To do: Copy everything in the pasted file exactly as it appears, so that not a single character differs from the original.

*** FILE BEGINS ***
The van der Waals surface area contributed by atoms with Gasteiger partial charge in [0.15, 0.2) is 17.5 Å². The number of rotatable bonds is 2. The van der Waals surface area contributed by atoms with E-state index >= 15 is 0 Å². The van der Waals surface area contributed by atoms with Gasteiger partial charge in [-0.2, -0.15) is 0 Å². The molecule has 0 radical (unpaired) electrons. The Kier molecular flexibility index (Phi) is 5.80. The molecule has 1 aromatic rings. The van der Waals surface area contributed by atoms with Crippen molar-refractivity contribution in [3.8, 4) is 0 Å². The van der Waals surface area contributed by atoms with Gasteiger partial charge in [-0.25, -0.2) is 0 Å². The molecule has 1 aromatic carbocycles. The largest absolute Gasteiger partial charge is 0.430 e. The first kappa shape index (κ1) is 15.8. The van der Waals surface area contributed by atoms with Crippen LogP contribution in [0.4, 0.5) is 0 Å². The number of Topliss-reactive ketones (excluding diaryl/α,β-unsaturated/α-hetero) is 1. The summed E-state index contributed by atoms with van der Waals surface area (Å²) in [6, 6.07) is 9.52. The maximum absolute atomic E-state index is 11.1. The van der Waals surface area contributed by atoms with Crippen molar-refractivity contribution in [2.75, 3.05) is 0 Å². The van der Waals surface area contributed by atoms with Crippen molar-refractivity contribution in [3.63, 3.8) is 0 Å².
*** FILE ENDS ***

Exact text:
The van der Waals surface area contributed by atoms with Gasteiger partial charge in [0.15, 0.2) is 17.5 Å². The number of rotatable bonds is 2. The van der Waals surface area contributed by atoms with E-state index >= 15 is 0 Å². The van der Waals surface area contributed by atoms with Gasteiger partial charge in [-0.2, -0.15) is 0 Å². The molecule has 0 radical (unpaired) electrons. The Kier molecular flexibility index (Phi) is 5.80. The molecule has 1 aromatic rings. The van der Waals surface area contributed by atoms with Crippen molar-refractivity contribution in [3.8, 4) is 0 Å². The van der Waals surface area contributed by atoms with Gasteiger partial charge in [-0.25, -0.2) is 0 Å². The molecule has 1 aromatic carbocycles. The largest absolute Gasteiger partial charge is 0.430 e. The first kappa shape index (κ1) is 15.8. The van der Waals surface area contributed by atoms with Crippen LogP contribution in [0.4, 0.5) is 0 Å². The number of Topliss-reactive ketones (excluding diaryl/α,β-unsaturated/α-hetero) is 1. The summed E-state index contributed by atoms with van der Waals surface area (Å²) in [6, 6.07) is 9.52. The maximum absolute atomic E-state index is 11.1. The van der Waals surface area contributed by atoms with Crippen molar-refractivity contribution in [2.75, 3.05) is 0 Å². The van der Waals surface area contributed by atoms with Crippen molar-refractivity contribution in [3.63, 3.8) is 0 Å².